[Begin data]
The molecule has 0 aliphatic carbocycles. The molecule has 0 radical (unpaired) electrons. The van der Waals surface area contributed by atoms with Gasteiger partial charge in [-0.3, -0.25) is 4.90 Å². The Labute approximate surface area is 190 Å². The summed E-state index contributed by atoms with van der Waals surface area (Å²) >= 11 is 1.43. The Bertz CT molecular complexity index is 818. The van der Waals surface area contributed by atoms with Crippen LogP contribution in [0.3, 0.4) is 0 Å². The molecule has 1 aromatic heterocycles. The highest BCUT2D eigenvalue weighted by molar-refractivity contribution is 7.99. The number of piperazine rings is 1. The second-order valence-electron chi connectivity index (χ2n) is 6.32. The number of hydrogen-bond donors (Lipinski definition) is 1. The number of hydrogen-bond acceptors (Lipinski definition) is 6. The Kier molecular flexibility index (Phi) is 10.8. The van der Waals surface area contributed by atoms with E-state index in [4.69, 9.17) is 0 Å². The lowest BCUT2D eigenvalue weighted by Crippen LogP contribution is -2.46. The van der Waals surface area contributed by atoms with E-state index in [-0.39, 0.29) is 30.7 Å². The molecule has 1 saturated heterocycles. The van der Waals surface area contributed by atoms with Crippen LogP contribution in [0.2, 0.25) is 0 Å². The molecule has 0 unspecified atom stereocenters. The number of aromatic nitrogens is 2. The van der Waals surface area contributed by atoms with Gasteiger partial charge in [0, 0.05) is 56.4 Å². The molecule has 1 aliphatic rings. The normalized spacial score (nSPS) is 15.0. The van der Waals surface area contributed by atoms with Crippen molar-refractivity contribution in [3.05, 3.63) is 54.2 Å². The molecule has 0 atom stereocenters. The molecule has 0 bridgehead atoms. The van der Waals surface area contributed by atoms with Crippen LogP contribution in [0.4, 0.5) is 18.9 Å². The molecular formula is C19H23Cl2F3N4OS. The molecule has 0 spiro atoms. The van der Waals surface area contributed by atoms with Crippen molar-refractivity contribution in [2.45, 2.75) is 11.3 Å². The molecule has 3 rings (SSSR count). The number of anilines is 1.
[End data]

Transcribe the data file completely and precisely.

The molecule has 0 aliphatic carbocycles. The molecule has 0 radical (unpaired) electrons. The van der Waals surface area contributed by atoms with Gasteiger partial charge in [-0.3, -0.25) is 4.90 Å². The Labute approximate surface area is 190 Å². The summed E-state index contributed by atoms with van der Waals surface area (Å²) >= 11 is 1.43. The Bertz CT molecular complexity index is 818. The van der Waals surface area contributed by atoms with Crippen LogP contribution in [0.3, 0.4) is 0 Å². The molecule has 1 aromatic heterocycles. The highest BCUT2D eigenvalue weighted by molar-refractivity contribution is 7.99. The number of piperazine rings is 1. The second-order valence-electron chi connectivity index (χ2n) is 6.32. The number of hydrogen-bond donors (Lipinski definition) is 1. The number of hydrogen-bond acceptors (Lipinski definition) is 6. The Kier molecular flexibility index (Phi) is 10.8. The van der Waals surface area contributed by atoms with E-state index in [4.69, 9.17) is 0 Å². The lowest BCUT2D eigenvalue weighted by Crippen LogP contribution is -2.46. The van der Waals surface area contributed by atoms with E-state index in [-0.39, 0.29) is 30.7 Å². The molecule has 1 saturated heterocycles. The van der Waals surface area contributed by atoms with Crippen LogP contribution in [0.2, 0.25) is 0 Å². The molecule has 0 unspecified atom stereocenters. The number of aromatic nitrogens is 2. The van der Waals surface area contributed by atoms with Gasteiger partial charge in [0, 0.05) is 56.4 Å². The molecule has 1 aliphatic rings. The normalized spacial score (nSPS) is 15.0. The van der Waals surface area contributed by atoms with Crippen molar-refractivity contribution in [3.05, 3.63) is 54.2 Å². The molecule has 0 atom stereocenters. The molecule has 0 bridgehead atoms. The van der Waals surface area contributed by atoms with Crippen LogP contribution in [0.4, 0.5) is 18.9 Å². The molecular formula is C19H23Cl2F3N4OS. The molecule has 0 spiro atoms. The van der Waals surface area contributed by atoms with Crippen molar-refractivity contribution in [2.45, 2.75) is 11.3 Å². The molecule has 3 rings (SSSR count). The number of anilines is 1.